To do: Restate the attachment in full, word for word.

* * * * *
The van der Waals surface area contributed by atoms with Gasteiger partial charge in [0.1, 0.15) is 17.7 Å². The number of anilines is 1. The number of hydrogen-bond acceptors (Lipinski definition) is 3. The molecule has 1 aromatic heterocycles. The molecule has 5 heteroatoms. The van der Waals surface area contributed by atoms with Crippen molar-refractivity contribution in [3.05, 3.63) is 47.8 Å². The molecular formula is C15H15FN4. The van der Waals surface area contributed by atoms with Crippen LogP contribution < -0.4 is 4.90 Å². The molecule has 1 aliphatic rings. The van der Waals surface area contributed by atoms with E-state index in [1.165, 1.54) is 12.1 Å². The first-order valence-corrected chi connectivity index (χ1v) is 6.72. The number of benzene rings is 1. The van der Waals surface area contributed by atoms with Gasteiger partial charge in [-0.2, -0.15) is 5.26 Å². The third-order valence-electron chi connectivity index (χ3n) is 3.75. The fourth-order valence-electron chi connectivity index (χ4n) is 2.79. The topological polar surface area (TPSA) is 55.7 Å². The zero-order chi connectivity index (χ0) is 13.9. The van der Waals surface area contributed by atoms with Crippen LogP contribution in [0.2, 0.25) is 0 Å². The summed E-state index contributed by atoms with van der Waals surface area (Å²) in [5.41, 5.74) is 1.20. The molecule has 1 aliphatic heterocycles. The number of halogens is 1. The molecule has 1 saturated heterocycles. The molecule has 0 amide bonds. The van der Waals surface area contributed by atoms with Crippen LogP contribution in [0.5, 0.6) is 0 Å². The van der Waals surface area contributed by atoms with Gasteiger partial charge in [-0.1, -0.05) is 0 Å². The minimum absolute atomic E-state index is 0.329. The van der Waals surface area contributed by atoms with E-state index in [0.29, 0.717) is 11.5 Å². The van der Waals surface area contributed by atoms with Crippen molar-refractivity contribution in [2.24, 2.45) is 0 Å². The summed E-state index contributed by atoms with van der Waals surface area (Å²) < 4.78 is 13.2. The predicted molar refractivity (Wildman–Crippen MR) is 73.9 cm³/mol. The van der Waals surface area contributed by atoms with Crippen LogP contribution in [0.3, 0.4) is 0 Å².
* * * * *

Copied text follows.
The van der Waals surface area contributed by atoms with Gasteiger partial charge in [0.1, 0.15) is 17.7 Å². The number of anilines is 1. The number of hydrogen-bond acceptors (Lipinski definition) is 3. The molecule has 1 aromatic heterocycles. The molecule has 5 heteroatoms. The van der Waals surface area contributed by atoms with Crippen molar-refractivity contribution in [3.05, 3.63) is 47.8 Å². The molecular formula is C15H15FN4. The van der Waals surface area contributed by atoms with Crippen LogP contribution < -0.4 is 4.90 Å². The molecule has 1 aliphatic rings. The van der Waals surface area contributed by atoms with E-state index in [1.165, 1.54) is 12.1 Å². The first-order valence-corrected chi connectivity index (χ1v) is 6.72. The number of benzene rings is 1. The van der Waals surface area contributed by atoms with Gasteiger partial charge in [-0.2, -0.15) is 5.26 Å². The third-order valence-electron chi connectivity index (χ3n) is 3.75. The fourth-order valence-electron chi connectivity index (χ4n) is 2.79. The topological polar surface area (TPSA) is 55.7 Å². The zero-order chi connectivity index (χ0) is 13.9. The van der Waals surface area contributed by atoms with Crippen LogP contribution in [0.2, 0.25) is 0 Å². The summed E-state index contributed by atoms with van der Waals surface area (Å²) in [5.41, 5.74) is 1.20. The molecule has 1 aliphatic heterocycles. The number of halogens is 1. The molecule has 1 saturated heterocycles. The molecule has 0 amide bonds. The van der Waals surface area contributed by atoms with Crippen LogP contribution in [0.5, 0.6) is 0 Å². The van der Waals surface area contributed by atoms with Gasteiger partial charge in [-0.1, -0.05) is 0 Å². The minimum absolute atomic E-state index is 0.329. The van der Waals surface area contributed by atoms with E-state index in [0.29, 0.717) is 11.5 Å². The van der Waals surface area contributed by atoms with Crippen molar-refractivity contribution in [2.24, 2.45) is 0 Å². The summed E-state index contributed by atoms with van der Waals surface area (Å²) < 4.78 is 13.2. The predicted molar refractivity (Wildman–Crippen MR) is 73.9 cm³/mol. The van der Waals surface area contributed by atoms with Crippen LogP contribution in [0.3, 0.4) is 0 Å².